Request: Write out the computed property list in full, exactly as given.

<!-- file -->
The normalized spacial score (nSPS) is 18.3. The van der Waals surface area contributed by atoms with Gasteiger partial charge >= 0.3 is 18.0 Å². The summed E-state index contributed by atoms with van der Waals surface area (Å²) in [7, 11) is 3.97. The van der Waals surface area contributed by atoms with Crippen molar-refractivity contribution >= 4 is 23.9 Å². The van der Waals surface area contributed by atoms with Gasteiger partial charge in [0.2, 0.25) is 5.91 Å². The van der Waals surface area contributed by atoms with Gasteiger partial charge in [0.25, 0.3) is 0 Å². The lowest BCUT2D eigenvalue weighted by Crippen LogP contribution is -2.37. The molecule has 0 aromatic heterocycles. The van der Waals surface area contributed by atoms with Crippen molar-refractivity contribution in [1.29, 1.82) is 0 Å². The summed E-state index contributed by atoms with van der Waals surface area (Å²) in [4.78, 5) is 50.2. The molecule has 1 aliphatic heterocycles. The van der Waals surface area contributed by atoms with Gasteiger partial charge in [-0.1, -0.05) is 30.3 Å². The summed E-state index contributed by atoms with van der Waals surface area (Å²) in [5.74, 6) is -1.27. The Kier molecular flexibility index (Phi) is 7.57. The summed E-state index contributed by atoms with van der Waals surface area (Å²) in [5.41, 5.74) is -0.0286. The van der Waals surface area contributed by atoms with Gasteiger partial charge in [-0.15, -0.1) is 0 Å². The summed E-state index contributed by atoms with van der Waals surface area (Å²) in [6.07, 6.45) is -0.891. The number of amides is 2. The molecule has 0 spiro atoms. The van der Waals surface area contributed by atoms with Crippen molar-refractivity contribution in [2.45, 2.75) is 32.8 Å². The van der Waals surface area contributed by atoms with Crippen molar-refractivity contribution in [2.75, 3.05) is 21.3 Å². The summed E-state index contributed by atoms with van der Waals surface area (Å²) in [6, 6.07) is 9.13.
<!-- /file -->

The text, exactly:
The normalized spacial score (nSPS) is 18.3. The van der Waals surface area contributed by atoms with Gasteiger partial charge >= 0.3 is 18.0 Å². The summed E-state index contributed by atoms with van der Waals surface area (Å²) in [7, 11) is 3.97. The van der Waals surface area contributed by atoms with Crippen molar-refractivity contribution >= 4 is 23.9 Å². The van der Waals surface area contributed by atoms with Gasteiger partial charge in [0.2, 0.25) is 5.91 Å². The van der Waals surface area contributed by atoms with Gasteiger partial charge in [0.25, 0.3) is 0 Å². The lowest BCUT2D eigenvalue weighted by Crippen LogP contribution is -2.37. The molecule has 0 aromatic heterocycles. The van der Waals surface area contributed by atoms with Crippen molar-refractivity contribution in [1.29, 1.82) is 0 Å². The summed E-state index contributed by atoms with van der Waals surface area (Å²) in [4.78, 5) is 50.2. The molecule has 1 aliphatic heterocycles. The van der Waals surface area contributed by atoms with Gasteiger partial charge in [-0.1, -0.05) is 30.3 Å². The summed E-state index contributed by atoms with van der Waals surface area (Å²) in [5.74, 6) is -1.27. The Kier molecular flexibility index (Phi) is 7.57. The summed E-state index contributed by atoms with van der Waals surface area (Å²) in [5.41, 5.74) is -0.0286. The van der Waals surface area contributed by atoms with Gasteiger partial charge in [-0.15, -0.1) is 0 Å². The summed E-state index contributed by atoms with van der Waals surface area (Å²) in [6.07, 6.45) is -0.891. The number of amides is 2. The molecule has 0 spiro atoms. The van der Waals surface area contributed by atoms with Crippen molar-refractivity contribution in [2.45, 2.75) is 32.8 Å². The van der Waals surface area contributed by atoms with Crippen molar-refractivity contribution in [2.75, 3.05) is 21.3 Å². The summed E-state index contributed by atoms with van der Waals surface area (Å²) in [6, 6.07) is 9.13.